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Ballot Box

The Stirrer recently reported on calls by Birmingham councillor Ayoub Khan to introduce photo ID at the ballot box to combat postal voting fraud. Local Conservative blogger Guy The Mac reckons the city might need independent observers after a day spent touring the city’s polling booths which revealed numerous abuses of the system.

Back in 2004 the integrity of Birmingham’s democracy was famously questioned by a Judge who found electoral conduct which would, in his exact words, “disgrace a banana republic.”

Fast forward to the 2010 General Election and I found myself as the Agent for the Conservative Parliamentary candidate for Ladywood. This is the same area that worried the judge six years earlier.

So, have things improved? Well, yes and no… they’ve started to solve the problem with postal votes, but things are getting worse at the polling stations.

So, let’s start with the polling stations. I went to a sample of a dozen or so. I was left wide-eyed with disbelief. At every station which had ‘tellers’ (party activists) present there was a total disregard for the rules.

There is not supposed to be any campaign material within 100 metres of the entrance to a polling station. This allows people to enter without fear or pressure.

In all the polling stations I saw there were activists aggressively handing out leaflets at the gates. There was also campaign material (banners etc.) tied to the railings of the gates as people entered.

At the first polling station I went to there was a van with a full Labour logo on parked directly opposite the station entrance with a loud-speaker system on its roof. It was literally broadcasting campaign messages into the polling station.

Any voter who wanted to get to the station could not enter without having literature hoist on them and verbal encouragement for particular candidates. The leaflets were ‘helpful’ guides on how to vote – semi-official looking instructions to place an x in a particular box (with worked examples showing the candidates name and party logo).

Shockingly in two polling stations I found these leaflets had been left on the writing surface of the polling booths. I’ll say that again – there was party campaign literature actually on display in the polling booths themselves.

I did speak with the Station Presiding Officers and they had all spoken with the activists at the entrances but had been ignored. The police had been notified and attended but the activists had simply gone away when the police arrived and returned when they went.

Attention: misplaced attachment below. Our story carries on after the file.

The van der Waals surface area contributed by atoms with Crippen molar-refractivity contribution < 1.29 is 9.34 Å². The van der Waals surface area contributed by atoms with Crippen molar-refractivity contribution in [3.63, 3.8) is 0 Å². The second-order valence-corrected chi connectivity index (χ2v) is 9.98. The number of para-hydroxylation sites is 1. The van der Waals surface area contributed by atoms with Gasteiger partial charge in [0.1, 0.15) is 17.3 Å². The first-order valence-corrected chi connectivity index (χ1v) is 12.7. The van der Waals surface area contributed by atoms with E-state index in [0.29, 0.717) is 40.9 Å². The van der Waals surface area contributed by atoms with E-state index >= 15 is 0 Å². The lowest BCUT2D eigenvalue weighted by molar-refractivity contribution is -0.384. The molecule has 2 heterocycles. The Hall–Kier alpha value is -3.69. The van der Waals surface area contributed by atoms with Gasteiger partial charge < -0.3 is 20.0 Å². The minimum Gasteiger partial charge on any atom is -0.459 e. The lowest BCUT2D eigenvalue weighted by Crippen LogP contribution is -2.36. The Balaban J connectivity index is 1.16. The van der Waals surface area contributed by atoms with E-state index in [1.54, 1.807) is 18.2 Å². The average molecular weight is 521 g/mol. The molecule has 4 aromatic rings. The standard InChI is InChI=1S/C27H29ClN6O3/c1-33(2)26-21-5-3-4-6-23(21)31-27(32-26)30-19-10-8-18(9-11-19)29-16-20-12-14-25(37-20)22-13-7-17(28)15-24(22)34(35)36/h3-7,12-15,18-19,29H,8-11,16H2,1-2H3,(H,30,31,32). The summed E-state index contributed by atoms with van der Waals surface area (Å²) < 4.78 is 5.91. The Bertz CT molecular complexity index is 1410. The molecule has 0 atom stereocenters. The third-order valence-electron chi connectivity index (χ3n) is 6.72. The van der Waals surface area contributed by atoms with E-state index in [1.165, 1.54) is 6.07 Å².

In an earlier pre-election briefing the council had told me that the police would have a dedicated single-point-of-contact to deal with any issues. I decided ring them since the activists had such contempt for the Presiding Officer and I. Not being a 999 matter I rang the police station directly.

I was on hold for over fifteen minutes without answer before I hung up. I then tried the elections office at the council to report it – again I spent ten minutes on hold before I gave up waiting. The activist army outside the polling station stayed put harassing arriving voters.

At the next station we found another gaggle of Labour activists handing out their material at the gates – cars were again parked opposite the entrance all with large Labour placards covering their windscreens on prominent display. We went inside and found a Lib Dem activist actually handing out leaflets within the premises! When challenged she broke down in tears.

According to her she had tried to position herself at the gates but had suffered such verbal abuse from the Labour activists that ‘she only felt safe inside the station’. We offered her a lift to a ‘safe’ polling station. ‘Rescuing’ an activist from another party was certainly the most surreal moment of the day.

Whilst driving the Lib Dem to ‘safety’ we finally found a police officer. The PC had pulled over campaigners for an independent local council candidate who the Lib Dem referred to as ‘The Somalian’.

They were in a car with a tannoy set-up and had been broadcasting ‘Please-Vote’ messages at volume whilst driving around the area. The crazy thing here is that having finally found the police they were tackling the only activists who I had seen campaigning legally!

To be fair to the constable the driver didn’t have insurance – but the irony still shouldn’t be lost.

After a quick chat with the officer she contacted her control room to find out who the police single-point-of-contact for the election was. Nobody in the control room knew. She agreed she would pop round to the polling station herself, but didn’t seem to have had any briefing whatever about what is or is not acceptable (or legal) by activists so I’m unsure what good she would be able to do.

Now, in case you think “so long as activists are outside the gates then anything goes” you need to know that there are defined rules about what people are allowed to do in the vicinity of a polling station. A ‘teller’ is allowed to stand near to the entrance and ask voters their polling card number only. This allows the more organised parties who have canvassed to check if the people that said they would support them have actually voted.

Towards the end of the day a Party with a decent teller operation can then chase up all its supporters who haven’t yet voted and if necessary offer them lifts to the polling booths.

The Electoral Commission has brought all the rules about tellers together in Appendix E of this document here. It is several thousand words, so to pull out just the salient bits: